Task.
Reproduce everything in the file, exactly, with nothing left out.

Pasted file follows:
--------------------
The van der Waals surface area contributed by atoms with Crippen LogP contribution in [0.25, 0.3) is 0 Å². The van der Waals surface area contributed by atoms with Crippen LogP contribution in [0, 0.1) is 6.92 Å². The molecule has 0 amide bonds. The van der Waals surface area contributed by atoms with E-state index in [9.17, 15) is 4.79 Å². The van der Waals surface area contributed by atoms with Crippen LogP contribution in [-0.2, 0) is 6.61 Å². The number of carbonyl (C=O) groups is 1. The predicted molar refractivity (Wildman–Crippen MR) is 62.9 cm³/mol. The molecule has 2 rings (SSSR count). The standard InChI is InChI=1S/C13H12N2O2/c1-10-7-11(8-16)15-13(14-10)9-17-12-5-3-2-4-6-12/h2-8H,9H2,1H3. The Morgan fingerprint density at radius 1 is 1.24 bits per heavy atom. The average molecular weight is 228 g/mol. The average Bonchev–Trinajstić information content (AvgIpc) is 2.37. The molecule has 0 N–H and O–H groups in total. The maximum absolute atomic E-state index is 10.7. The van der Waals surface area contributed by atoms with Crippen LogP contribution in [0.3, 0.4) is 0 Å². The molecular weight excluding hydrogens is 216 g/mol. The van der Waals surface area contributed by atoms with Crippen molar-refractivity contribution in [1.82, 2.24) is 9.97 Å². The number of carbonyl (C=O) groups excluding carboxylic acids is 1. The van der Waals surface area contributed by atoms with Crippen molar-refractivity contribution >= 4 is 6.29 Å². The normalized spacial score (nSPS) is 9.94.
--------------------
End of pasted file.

The van der Waals surface area contributed by atoms with Crippen LogP contribution in [0.25, 0.3) is 0 Å². The van der Waals surface area contributed by atoms with Crippen LogP contribution in [0, 0.1) is 6.92 Å². The molecule has 0 amide bonds. The van der Waals surface area contributed by atoms with E-state index in [9.17, 15) is 4.79 Å². The van der Waals surface area contributed by atoms with Crippen LogP contribution in [-0.2, 0) is 6.61 Å². The number of carbonyl (C=O) groups is 1. The predicted molar refractivity (Wildman–Crippen MR) is 62.9 cm³/mol. The molecule has 2 rings (SSSR count). The standard InChI is InChI=1S/C13H12N2O2/c1-10-7-11(8-16)15-13(14-10)9-17-12-5-3-2-4-6-12/h2-8H,9H2,1H3. The Morgan fingerprint density at radius 1 is 1.24 bits per heavy atom. The average molecular weight is 228 g/mol. The average Bonchev–Trinajstić information content (AvgIpc) is 2.37. The molecule has 0 N–H and O–H groups in total. The maximum absolute atomic E-state index is 10.7. The van der Waals surface area contributed by atoms with Crippen LogP contribution in [0.3, 0.4) is 0 Å². The molecular weight excluding hydrogens is 216 g/mol. The van der Waals surface area contributed by atoms with Crippen molar-refractivity contribution in [1.82, 2.24) is 9.97 Å². The number of carbonyl (C=O) groups excluding carboxylic acids is 1. The van der Waals surface area contributed by atoms with Crippen molar-refractivity contribution >= 4 is 6.29 Å². The normalized spacial score (nSPS) is 9.94.